Brandreview provides strategic insight into the positions brands occupy in the minds of consumers. Each month, Validators takes a closer look at a different industry. This month it is the turn of the health insurance industry*, where the mental market position of 11 of the most frequently mentioned health insurers has been mapped. Brandreview is part of the Consumer Behavior Monitor, initiative of Validators and VU Amsterdam to measure the effect of consumer behavior since 2020.

The purpose of the survey is to identify consumer needs and perspectives. What do consumers base their choices on when choosing health insurance? Validators arrived at 11 key needs (Category Entry Points) for choosing health insurance. Of these, the chart below shows the two most relevant and least relevant needs.

Figure 1: Top 2 CEPs with highest and lowest relevance within health insurance

In shared first place are the needs "a good price/quality ratio" and "good coverage. These were cited by as many as 90% as the most important reasons for choosing health insurance. That is an absolutely high relevance compared to other industries, making 'a good price/quality ratio' and 'goodcoverage' the most important needs among consumers. That is, a health insurer definitely needs to be top of mind on these two needs to maintain or gain market share when they are considered less on these.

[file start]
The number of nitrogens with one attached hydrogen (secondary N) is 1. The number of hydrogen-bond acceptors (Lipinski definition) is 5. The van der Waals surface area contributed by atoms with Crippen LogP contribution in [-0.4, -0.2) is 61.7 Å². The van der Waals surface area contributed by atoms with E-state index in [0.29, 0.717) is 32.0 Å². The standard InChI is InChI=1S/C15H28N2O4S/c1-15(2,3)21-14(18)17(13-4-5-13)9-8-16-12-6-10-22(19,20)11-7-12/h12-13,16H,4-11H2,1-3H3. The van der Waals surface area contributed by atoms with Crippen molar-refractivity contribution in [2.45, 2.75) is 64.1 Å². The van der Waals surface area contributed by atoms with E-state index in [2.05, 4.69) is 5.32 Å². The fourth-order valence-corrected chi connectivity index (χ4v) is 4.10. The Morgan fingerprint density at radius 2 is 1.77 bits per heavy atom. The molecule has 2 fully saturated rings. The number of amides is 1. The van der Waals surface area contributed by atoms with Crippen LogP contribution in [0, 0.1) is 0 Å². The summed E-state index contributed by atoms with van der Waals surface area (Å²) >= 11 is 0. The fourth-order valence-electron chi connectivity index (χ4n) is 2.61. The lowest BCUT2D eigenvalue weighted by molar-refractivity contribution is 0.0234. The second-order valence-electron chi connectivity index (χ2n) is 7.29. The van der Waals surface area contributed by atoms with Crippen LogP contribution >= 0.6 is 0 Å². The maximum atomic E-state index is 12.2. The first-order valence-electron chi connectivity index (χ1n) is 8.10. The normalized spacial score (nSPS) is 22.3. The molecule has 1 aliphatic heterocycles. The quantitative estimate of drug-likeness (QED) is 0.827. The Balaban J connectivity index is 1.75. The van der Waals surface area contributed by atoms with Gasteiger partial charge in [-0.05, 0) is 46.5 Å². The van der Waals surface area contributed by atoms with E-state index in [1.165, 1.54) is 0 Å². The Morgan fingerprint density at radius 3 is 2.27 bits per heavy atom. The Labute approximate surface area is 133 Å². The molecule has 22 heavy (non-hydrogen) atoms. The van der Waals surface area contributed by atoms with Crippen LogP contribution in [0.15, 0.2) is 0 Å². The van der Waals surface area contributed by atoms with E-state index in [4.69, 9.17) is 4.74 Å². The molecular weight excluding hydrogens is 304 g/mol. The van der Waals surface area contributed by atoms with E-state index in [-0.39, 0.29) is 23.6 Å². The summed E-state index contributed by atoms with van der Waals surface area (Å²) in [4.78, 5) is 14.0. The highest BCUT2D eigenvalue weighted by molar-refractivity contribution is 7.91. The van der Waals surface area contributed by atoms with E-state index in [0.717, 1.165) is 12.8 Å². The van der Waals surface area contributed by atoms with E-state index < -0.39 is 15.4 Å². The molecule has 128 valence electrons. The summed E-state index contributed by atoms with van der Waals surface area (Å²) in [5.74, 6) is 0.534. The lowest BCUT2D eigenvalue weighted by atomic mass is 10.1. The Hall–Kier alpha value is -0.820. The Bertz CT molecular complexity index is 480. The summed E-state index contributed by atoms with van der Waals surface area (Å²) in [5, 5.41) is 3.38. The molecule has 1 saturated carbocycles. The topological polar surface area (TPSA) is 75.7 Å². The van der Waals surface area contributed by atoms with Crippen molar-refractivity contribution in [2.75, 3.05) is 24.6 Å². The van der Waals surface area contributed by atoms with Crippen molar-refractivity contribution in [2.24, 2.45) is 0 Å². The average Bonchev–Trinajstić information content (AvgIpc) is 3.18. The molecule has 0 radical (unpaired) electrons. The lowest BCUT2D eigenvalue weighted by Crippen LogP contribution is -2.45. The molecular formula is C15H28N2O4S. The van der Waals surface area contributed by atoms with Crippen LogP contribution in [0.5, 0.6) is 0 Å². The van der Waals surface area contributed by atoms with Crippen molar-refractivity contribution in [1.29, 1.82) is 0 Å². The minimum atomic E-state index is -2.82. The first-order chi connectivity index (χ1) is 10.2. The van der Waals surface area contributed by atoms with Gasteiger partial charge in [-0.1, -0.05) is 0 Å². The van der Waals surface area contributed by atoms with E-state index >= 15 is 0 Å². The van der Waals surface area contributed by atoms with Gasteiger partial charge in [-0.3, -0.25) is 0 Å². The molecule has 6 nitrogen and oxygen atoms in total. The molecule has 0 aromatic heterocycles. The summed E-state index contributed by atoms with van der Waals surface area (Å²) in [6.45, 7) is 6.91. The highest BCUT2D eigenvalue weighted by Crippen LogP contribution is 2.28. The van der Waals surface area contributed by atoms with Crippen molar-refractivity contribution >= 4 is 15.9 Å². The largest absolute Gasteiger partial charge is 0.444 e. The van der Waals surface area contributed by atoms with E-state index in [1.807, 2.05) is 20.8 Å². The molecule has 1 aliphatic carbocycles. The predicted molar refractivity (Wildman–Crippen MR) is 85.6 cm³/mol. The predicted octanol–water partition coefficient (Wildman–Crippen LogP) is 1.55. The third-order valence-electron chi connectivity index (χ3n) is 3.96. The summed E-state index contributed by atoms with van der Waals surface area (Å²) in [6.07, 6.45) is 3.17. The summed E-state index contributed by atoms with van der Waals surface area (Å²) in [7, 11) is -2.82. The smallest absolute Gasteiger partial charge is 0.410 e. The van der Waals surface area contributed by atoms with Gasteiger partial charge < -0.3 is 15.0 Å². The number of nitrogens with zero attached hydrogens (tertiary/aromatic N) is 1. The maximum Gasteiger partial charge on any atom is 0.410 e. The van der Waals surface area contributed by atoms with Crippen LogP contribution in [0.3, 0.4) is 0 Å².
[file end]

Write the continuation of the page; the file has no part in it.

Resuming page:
Switching and price
Of consumers, 2% say they want to switch. 15% consist of doubters who might want to switch. In 2021, the industry reached 6.7% switchers. This year, the polycrisis is proving to be a catalyst for switching: 21% want to switch because of higher energy prices (see Figure 2). Among average educated consumers, this is the highest at 27%. This fits with the picture that modal incomes are now being hit by higher energy prices. For 2022, inflation and energy crisis could cause more switching than before. Looking at premium prices will weigh more heavily in choosing another health insurer this year.

Figure 2: Triggers switching health insurance.

Market shares in health insurance
For each need, brands that are linked to this by consumers are measured. So for 'a good price/quality ratio' the link is made to which brands this is for consumers. Thus the mental market share is mapped for the brands mentioned. In the case of health insurance, there are no alternatives for consumers outside the traditional industry and that makes the market a lot more homogeneous to measure. For example, in our previous brand review, KLM (airline) competed with Landal (vacation park) in the travel industry. A nice touch in the health insurance market is that only brands compete on the same product and mental market shares can be very well compared with actual buying behavior as a measure of real market share (see Figure 3 below). This analysis provides a valuable prediction on the future buying behavior of consumers with a key determining variable: the level of premium set in mid-November.

Figure 3. Mental versus real market share health insurers

First strategic exploration in the health insurance market
Figure 3 shows that CZ narrowly claims mental leadership, but Zilveren Kruis and VGZ follow closely behind. In the leading group, VGZ has the largest difference between real market share and mental market share. With that, the brand has less growth potential than its share suggests. Conversely, it can be seen that DSW has a higher mental market share than real market share, this means there is growth potential. Potential customers do consider DSW, but ultimately choose a competitor. With an in-depth analysis on the position of the brand in relevant needs (CEPs) and reasons not to buy the brand, valuable insights are gained. This reveals how marketers can capitalize on these opportunities to grow the brand.